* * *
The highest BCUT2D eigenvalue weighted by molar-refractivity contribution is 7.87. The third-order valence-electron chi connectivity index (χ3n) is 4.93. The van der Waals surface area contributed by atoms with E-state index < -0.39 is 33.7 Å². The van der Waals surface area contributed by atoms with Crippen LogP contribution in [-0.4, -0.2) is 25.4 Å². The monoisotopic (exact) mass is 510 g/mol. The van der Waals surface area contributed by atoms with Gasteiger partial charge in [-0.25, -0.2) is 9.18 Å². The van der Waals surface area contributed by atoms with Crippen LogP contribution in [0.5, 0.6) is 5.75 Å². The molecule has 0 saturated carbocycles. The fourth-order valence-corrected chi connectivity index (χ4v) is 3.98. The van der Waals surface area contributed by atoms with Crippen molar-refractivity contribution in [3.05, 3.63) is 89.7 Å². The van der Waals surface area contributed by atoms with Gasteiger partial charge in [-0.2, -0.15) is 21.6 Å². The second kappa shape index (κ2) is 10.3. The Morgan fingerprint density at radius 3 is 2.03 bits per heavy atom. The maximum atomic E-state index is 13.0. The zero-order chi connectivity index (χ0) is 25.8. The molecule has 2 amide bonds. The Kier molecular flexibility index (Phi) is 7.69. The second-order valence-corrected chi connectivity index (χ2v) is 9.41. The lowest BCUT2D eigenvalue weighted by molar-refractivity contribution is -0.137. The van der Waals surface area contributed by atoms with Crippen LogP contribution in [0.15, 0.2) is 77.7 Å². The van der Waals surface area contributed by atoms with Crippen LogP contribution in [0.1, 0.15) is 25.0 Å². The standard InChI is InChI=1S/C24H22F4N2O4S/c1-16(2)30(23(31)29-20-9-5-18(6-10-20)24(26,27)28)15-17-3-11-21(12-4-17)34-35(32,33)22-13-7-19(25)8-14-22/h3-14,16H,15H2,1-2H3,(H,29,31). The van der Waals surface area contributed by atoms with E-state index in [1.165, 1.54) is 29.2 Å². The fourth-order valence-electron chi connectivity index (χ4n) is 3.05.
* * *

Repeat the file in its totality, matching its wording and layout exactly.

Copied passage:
The highest BCUT2D eigenvalue weighted by molar-refractivity contribution is 7.87. The third-order valence-electron chi connectivity index (χ3n) is 4.93. The van der Waals surface area contributed by atoms with E-state index < -0.39 is 33.7 Å². The van der Waals surface area contributed by atoms with Crippen LogP contribution in [-0.4, -0.2) is 25.4 Å². The monoisotopic (exact) mass is 510 g/mol. The van der Waals surface area contributed by atoms with Gasteiger partial charge in [-0.25, -0.2) is 9.18 Å². The van der Waals surface area contributed by atoms with Crippen LogP contribution in [0.5, 0.6) is 5.75 Å². The molecule has 0 saturated carbocycles. The fourth-order valence-corrected chi connectivity index (χ4v) is 3.98. The van der Waals surface area contributed by atoms with Crippen molar-refractivity contribution in [3.05, 3.63) is 89.7 Å². The van der Waals surface area contributed by atoms with Gasteiger partial charge in [-0.2, -0.15) is 21.6 Å². The second kappa shape index (κ2) is 10.3. The Morgan fingerprint density at radius 3 is 2.03 bits per heavy atom. The maximum atomic E-state index is 13.0. The zero-order chi connectivity index (χ0) is 25.8. The molecule has 2 amide bonds. The Kier molecular flexibility index (Phi) is 7.69. The second-order valence-corrected chi connectivity index (χ2v) is 9.41. The lowest BCUT2D eigenvalue weighted by molar-refractivity contribution is -0.137. The van der Waals surface area contributed by atoms with Crippen LogP contribution in [0.15, 0.2) is 77.7 Å². The van der Waals surface area contributed by atoms with Crippen LogP contribution in [0.1, 0.15) is 25.0 Å². The standard InChI is InChI=1S/C24H22F4N2O4S/c1-16(2)30(23(31)29-20-9-5-18(6-10-20)24(26,27)28)15-17-3-11-21(12-4-17)34-35(32,33)22-13-7-19(25)8-14-22/h3-14,16H,15H2,1-2H3,(H,29,31). The van der Waals surface area contributed by atoms with E-state index in [1.165, 1.54) is 29.2 Å². The fourth-order valence-electron chi connectivity index (χ4n) is 3.05.